A Hurricane Warning is currently in effect for Barbados, St. Lucia, and St. Vincent and the Grenadines, whereas a Tropical Storm Warning is in effect for Martinique, coastal areas of Haiti and the southern coast of the Dominican Republic from Cabo Engano to the Haiti-Dominican Republic border. A Hurricane Watch is in effect for southern areas of Haiti from Port-au Prince to the southern border with the Dominican Republic. A Tropical Storm Watch is in effect for Dominica, Grenada and nearby islands, Saba and Sint Eustatius, and Jamaica.


France (Security threat level – 3): As of 2 July 2021, members of three major trade unions in France are observing strikes at Charles de Gaulle Airport (LFPG/CDG) and Paris Orly Airport (LFPO/ORY). While there have been no reports of significant flight disruptions at either airport, protesting workers briefly blocked access to Charles de Gaulle Airport’s Terminal 2 earlier in the day. Airport officials had warned of potential road obstructions and delays to luggage check-in procedures. The National Union of Autonomous Trade Unions launched its labor action, which is slated to continue through 5 July, the previous day. Meanwhile, members of the General Confederation of Labor and the French Confederation of Management – General Confederation of Executives are observing the labor actions from 2-5 July. Groupe ADP — the firm that operates the two airports in Paris — has warned that flight delays are possible during the strikes.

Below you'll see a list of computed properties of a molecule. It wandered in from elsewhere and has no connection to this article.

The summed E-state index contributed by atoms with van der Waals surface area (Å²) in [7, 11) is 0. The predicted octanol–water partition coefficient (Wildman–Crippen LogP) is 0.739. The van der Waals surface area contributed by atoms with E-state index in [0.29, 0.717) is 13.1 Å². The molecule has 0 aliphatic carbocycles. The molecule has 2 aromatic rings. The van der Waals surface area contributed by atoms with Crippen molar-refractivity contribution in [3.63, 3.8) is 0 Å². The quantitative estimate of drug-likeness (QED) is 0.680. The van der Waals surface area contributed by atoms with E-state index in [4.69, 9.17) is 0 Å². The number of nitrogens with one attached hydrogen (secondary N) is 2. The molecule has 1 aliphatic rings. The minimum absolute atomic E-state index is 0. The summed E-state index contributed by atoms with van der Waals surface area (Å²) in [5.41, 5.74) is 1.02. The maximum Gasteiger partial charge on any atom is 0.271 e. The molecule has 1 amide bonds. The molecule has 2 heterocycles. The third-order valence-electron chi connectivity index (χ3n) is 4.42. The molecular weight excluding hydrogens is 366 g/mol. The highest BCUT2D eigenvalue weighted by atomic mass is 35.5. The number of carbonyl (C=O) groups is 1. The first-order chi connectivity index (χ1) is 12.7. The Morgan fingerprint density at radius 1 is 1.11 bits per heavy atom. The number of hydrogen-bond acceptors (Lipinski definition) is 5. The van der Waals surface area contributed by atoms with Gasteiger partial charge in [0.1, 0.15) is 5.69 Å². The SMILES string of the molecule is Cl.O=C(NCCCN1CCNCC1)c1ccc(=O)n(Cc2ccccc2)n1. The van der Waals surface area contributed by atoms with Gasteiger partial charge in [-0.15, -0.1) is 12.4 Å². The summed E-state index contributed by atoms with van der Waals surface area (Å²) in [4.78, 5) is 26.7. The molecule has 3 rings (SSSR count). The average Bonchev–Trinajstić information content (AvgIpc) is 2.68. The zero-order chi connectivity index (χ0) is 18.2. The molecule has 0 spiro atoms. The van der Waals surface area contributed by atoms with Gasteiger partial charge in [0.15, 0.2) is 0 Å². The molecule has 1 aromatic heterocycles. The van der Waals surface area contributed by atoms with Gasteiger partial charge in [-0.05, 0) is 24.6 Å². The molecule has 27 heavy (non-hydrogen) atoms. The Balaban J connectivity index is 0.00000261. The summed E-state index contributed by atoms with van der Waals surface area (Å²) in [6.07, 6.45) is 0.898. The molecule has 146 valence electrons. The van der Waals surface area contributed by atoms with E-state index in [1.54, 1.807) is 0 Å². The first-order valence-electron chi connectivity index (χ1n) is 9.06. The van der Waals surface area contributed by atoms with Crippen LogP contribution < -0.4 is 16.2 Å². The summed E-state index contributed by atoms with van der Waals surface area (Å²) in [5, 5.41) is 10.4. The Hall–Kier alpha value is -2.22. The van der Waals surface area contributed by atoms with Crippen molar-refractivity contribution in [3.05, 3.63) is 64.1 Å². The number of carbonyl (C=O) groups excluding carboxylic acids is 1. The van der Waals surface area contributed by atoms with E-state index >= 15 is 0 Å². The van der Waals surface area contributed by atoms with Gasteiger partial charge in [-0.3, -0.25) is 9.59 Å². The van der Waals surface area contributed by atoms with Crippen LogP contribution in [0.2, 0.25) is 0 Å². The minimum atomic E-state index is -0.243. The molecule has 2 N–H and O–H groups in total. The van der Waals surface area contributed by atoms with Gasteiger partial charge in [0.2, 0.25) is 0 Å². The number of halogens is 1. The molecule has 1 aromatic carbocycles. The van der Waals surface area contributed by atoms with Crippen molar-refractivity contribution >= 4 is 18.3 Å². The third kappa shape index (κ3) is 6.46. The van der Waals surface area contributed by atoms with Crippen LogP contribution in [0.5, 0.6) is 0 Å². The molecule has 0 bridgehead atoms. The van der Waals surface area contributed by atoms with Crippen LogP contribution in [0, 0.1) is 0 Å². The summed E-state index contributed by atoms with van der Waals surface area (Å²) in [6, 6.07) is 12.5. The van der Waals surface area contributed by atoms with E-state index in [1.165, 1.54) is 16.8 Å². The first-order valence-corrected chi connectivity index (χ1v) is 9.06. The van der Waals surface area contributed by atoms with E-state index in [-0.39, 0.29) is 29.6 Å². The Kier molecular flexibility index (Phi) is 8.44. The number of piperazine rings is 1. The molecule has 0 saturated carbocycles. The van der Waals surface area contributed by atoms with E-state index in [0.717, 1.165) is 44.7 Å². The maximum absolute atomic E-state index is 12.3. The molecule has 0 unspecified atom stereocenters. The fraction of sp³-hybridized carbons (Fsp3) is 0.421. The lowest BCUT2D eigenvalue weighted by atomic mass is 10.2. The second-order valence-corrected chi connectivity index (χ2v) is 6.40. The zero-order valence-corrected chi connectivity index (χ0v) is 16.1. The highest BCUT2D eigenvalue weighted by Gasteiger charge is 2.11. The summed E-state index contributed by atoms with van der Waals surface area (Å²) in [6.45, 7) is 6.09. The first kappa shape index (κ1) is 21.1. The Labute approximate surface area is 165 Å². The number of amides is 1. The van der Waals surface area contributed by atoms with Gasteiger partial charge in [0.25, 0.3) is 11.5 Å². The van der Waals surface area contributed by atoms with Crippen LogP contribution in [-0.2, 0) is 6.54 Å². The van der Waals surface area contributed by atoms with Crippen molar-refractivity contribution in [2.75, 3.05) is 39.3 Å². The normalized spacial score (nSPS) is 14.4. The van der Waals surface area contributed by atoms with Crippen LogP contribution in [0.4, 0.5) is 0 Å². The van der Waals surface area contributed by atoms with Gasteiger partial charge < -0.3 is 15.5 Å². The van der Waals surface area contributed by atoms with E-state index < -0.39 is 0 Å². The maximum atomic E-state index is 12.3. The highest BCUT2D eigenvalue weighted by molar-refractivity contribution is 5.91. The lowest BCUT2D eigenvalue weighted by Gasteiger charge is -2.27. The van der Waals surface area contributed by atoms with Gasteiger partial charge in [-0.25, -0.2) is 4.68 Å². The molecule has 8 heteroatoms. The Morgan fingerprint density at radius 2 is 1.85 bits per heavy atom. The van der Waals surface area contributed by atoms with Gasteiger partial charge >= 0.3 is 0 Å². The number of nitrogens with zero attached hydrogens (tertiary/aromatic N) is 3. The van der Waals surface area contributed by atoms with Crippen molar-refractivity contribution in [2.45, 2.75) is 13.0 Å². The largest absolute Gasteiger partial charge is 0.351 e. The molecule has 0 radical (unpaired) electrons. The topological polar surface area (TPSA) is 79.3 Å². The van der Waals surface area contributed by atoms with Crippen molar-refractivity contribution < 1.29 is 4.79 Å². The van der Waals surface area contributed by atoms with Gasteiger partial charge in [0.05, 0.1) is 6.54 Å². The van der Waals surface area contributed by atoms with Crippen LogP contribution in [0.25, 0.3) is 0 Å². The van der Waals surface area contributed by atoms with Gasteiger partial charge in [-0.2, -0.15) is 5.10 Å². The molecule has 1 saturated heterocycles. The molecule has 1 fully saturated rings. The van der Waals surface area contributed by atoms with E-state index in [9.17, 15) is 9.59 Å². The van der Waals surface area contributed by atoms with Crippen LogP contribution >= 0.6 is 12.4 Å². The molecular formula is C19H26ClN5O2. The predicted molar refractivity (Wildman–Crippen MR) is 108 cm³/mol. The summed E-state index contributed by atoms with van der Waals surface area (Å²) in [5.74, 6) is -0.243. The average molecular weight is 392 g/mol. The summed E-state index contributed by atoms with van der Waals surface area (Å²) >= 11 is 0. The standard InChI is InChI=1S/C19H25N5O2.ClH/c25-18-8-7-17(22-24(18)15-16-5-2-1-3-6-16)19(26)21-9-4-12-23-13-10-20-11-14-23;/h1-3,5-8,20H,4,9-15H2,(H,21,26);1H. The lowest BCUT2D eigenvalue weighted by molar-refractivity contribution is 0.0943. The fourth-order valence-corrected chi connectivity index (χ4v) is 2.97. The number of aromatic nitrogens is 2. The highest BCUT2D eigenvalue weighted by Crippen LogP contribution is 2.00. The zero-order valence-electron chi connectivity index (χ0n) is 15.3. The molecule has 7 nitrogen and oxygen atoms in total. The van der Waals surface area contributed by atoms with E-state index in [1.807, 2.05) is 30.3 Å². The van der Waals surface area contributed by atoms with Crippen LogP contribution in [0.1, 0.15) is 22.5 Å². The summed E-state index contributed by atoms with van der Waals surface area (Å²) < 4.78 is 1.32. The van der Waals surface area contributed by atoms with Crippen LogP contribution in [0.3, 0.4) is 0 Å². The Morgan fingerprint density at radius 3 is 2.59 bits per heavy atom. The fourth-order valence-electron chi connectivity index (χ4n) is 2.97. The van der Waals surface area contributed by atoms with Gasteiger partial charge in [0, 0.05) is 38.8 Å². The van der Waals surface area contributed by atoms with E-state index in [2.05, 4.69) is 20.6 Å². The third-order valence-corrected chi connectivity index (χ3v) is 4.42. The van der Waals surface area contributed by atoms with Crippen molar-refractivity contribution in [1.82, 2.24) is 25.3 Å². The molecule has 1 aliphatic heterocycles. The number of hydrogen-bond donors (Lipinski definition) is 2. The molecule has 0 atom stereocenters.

Sudan (Security threat level – 5): On 30 June 2021, protests broke out across several cities in Sudan to denounce the removal of government subsidies on petroleum products. In the capital Khartoum, protesters gathered in the city center near the Ministry of Finance building, where they set fire to tires and other debris in nearby streets. Protesters clashed with police officers in several parts of the city. During the clashes, protesters threw stones at the officers, and in some instances, physically assaulted security personnel, who used tear gas in an attempt to dispel the demonstrators. Authorities estimate that at least 50 police officers and dozens of civilians were injured in the clashes in Khartoum. In the adjacent city of Omdurman, located on the western banks of the Nile River, security personnel used tear gas to disperse protesters who were attempting to cross the White Nile bridge in order to join protests in Khartoum. In Kassala — the capital of Kassala state, located near the Eritrean border — protesters demanded an inquiry into the killings during anti-government demonstrations that ousted former President Omar al-Bashir in 2019. The protests occurred a day after the International Monetary Fund approved a 2.5 billion U.S. dollar loan and debt relief agreement that required the Sudanese government to end fuel subsidies, almost doubling the price of fuel overnight.


Niger (Security threat level – 5): On 1 July 2021, the U.S. Embassy in Niamey issued a Security Alert, which reads in part as follows: “The U.S. Embassy in Niamey has prohibited U.S. government personnel from all recreational activities in the vicinity of the Pilule riverfront area (aka “The Beach”) in Niamey without armed escort due to the security situation in the area. Dining at Le Sloughi Restaurant, located nearby, also carries this requirement. U.S. citizens in Niger are encouraged to avoid the area.”